Hosepipe ban: the do's and do not's
By Raviliouse | Wednesday, April 04, 2012, 10:23
It is less than 24 hours until the hosepipe ban comes into effect in Hailsham and the surrounding region, aimed at combating an increasing drought following what have been two abnormally dry winters.
The decision to re-introduce a ban followed the announcement in February by Caroline Spelman, Environment Secretary, that the south east of England, as well as parts of the East Midlands and eastern England, are all officially in drought.
One of South East Water's key reservoirs at Ardingly, West Sussex, is still only at 50 per cent capacity (and dropping), while at Bewl Reservoir, in Kent, water, is around 48 per cent capacity.
There is some confusion as to what is allowed and not allowed whilst the ban is in place, as noted by Norman Baker, MP for Lewes, who commented:"'I am dismayed by the uncertainty which has been created about who is eligible for help and who is not and where the bans are.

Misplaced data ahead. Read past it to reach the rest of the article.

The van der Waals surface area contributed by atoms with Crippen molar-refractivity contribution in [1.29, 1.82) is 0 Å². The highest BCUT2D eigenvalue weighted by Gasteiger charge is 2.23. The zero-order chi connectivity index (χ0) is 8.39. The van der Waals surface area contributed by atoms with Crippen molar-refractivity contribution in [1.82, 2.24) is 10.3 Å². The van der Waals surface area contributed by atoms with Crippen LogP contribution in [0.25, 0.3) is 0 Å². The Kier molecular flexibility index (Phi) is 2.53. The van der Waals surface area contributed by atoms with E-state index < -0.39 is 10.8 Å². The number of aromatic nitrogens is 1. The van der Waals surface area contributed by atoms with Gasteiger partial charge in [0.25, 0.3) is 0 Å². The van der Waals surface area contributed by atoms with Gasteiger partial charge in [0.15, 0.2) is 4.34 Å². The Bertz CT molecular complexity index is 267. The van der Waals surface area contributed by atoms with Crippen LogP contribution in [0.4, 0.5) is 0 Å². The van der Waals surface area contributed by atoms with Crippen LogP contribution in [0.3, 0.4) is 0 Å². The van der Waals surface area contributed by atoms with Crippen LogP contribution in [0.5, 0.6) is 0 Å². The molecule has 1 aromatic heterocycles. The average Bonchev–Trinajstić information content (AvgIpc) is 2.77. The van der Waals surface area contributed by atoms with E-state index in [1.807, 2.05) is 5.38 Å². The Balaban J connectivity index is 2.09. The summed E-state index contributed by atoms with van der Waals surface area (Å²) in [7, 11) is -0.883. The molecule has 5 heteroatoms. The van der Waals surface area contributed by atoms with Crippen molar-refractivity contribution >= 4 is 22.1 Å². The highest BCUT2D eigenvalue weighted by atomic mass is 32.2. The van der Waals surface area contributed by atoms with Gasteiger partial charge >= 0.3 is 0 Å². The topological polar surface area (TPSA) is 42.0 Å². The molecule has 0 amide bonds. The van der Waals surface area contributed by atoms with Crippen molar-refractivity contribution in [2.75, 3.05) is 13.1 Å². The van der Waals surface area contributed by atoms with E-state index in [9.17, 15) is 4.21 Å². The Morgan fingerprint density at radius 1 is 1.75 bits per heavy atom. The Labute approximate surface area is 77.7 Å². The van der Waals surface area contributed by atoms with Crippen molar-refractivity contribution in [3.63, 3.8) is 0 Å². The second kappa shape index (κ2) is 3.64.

"It is imperative that South East and Southern Water make the situation clear to my constituents."
Watering gardens/plants/allotments/cars/patios/boats with a hosepipe or sprinkler
Filling ponds/ swimming pools*/paddling pools*/fountains with a hosepipe.
Drip, or trickle, irrigation systems, watering with watering cans etc.
Using a hosepipe to clean a private motor vehicle, private leisure boat or walls and windows of domestic premises, where this is done as a service to customers in the course of a business;
There are, however some exemptions, those with severe mobility problems (such as Blue Badge holders) will be allowed to use hosepipes under South East Water, and those in the Southern Water region with the same problems will be allowed to use them for watering plants.
South East had proposed that those over 65 years of age, would be exempt from the ban but that plan was withdrawn after consultation.
Both Southern and South East also have some handy tips for conserving water in these barren times, they are worth reading (and implementing), for as Rose Timlett, Freshwater Manager at WWF UK said:"Rivers are running dry or getting too low, which can have devastating effects on wildlife such as trout, salmon and water voles.
"All the water we use comes from rivers and the natural environment, so anything we can do to reduce the water we take will lessen the impact on wildlife. It's so important for us all to make the most of every last drop and help our rivers through this drought."